Take the 2-minute tour ×
Stack Overflow is a question and answer site for professional and enthusiast programmers. It's 100% free, no registration required.

This question is an extension of my previous question. The prior question uses a similar approach but only uses active directory to populate cookies or session variables, which is useful only for simple things like populating a dropdown. Here I am extending that approach to populate a database table. The extended approach provides a technique for securing data in by creating joins in the database.

Please comment on whether this is a "good" approach to securing database data through active directory.

Scenario Need to create an application for submitting & viewing accidents reports that will be used by 50 schools. The application needs a security mechanism to prevent employees from viewing data that is not in their school(s). Some employee's are to be assigned multiple schools. The IT department wants to create a security group for each school in Active Directory to control access to the application and it's data.

Problem with Active Directory If not using Active Directory I would simply create a database table called UserSchool which would store the username and SchoolID. This would make it very simple to write queries that return data only pertinent to user's school. I would just have to add a join to the UserSchool table in my stored procedures.

Possible Solultion This solution is an attempt to gain the best of both worlds. Security will be managed through Active Directory. When an employee logs into the application the UserSchool table will be populated from Active Directory.

  1. Create an OU in Active Directory called AccidentReportingSchools.
  2. Create a security group for each school in the AccidentReportingSchools OU.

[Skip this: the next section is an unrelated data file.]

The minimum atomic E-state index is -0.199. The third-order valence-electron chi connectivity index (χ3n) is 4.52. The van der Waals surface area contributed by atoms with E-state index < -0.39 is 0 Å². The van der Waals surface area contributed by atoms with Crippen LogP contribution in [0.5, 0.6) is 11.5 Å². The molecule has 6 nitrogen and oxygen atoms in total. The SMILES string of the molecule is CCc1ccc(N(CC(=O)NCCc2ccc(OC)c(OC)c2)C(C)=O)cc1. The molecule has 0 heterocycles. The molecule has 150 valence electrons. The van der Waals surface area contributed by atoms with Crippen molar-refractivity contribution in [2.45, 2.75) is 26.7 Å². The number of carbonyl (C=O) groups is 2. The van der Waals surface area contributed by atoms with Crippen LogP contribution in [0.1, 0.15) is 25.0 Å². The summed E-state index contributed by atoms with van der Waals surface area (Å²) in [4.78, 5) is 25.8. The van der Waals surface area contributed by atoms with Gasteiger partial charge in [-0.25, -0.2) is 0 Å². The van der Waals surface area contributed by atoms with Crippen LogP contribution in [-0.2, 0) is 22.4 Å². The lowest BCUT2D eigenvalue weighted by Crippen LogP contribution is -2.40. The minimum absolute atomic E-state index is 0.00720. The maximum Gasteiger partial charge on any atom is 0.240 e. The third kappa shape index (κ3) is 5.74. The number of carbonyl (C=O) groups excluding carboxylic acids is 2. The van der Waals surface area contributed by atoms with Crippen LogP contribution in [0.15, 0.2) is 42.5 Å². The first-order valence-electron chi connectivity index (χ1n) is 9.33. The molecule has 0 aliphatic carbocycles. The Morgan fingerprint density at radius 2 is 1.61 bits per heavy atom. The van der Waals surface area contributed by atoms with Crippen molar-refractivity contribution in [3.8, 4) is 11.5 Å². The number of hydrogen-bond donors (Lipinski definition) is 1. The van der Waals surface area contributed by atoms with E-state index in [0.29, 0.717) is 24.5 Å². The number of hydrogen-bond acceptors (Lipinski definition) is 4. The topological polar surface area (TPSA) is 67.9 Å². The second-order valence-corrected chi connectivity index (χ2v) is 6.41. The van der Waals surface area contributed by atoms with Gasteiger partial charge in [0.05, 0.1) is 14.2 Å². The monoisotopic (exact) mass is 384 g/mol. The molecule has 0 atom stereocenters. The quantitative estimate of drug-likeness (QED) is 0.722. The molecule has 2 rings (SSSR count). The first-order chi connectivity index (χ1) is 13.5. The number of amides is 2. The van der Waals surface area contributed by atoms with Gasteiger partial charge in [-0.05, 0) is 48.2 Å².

3. To each security group, add an attribute called SchoolID which corresponds to the primary key of a table called schools.
  4. Create a table called UserSchools that will have an Username and SchoolId field.
  5. When an employee logs into the application a delete statement such as DELETE FROM UserSchools WHERE UserName = @UserName.
  6. After running the delete statement the table would be populated with their UserName and SchoolID which will be taken from the Active DIrectory security groups.
share|improve this question
A quick search for sql server row level security turned out Granting Row-Level Permissions in SQL Server - your plan seems very much overengineering the task. You do know you can grant permissions to AD security groups in SQL server? –  Filburt Jul 15 '14 at 17:32
It has been my understanding that in order to use Row-Level Permissions in SQL Server a license needs to be purchased for each user. –  Dave Jul 15 '14 at 17:45
As far as I can see there's no SKU specific feature you'd need to implement this filtering. You'll need proper licensing in any case if you provide access to a MS SQL server database through a Web application. –  Filburt Jul 15 '14 at 17:56
Row Level Permissions in SQL Server is not an option for the following reasons: –  Dave Jul 15 '14 at 19:30

Your Answer


By posting your answer, you agree to the privacy policy and terms of service.

Browse other questions tagged or ask your own question.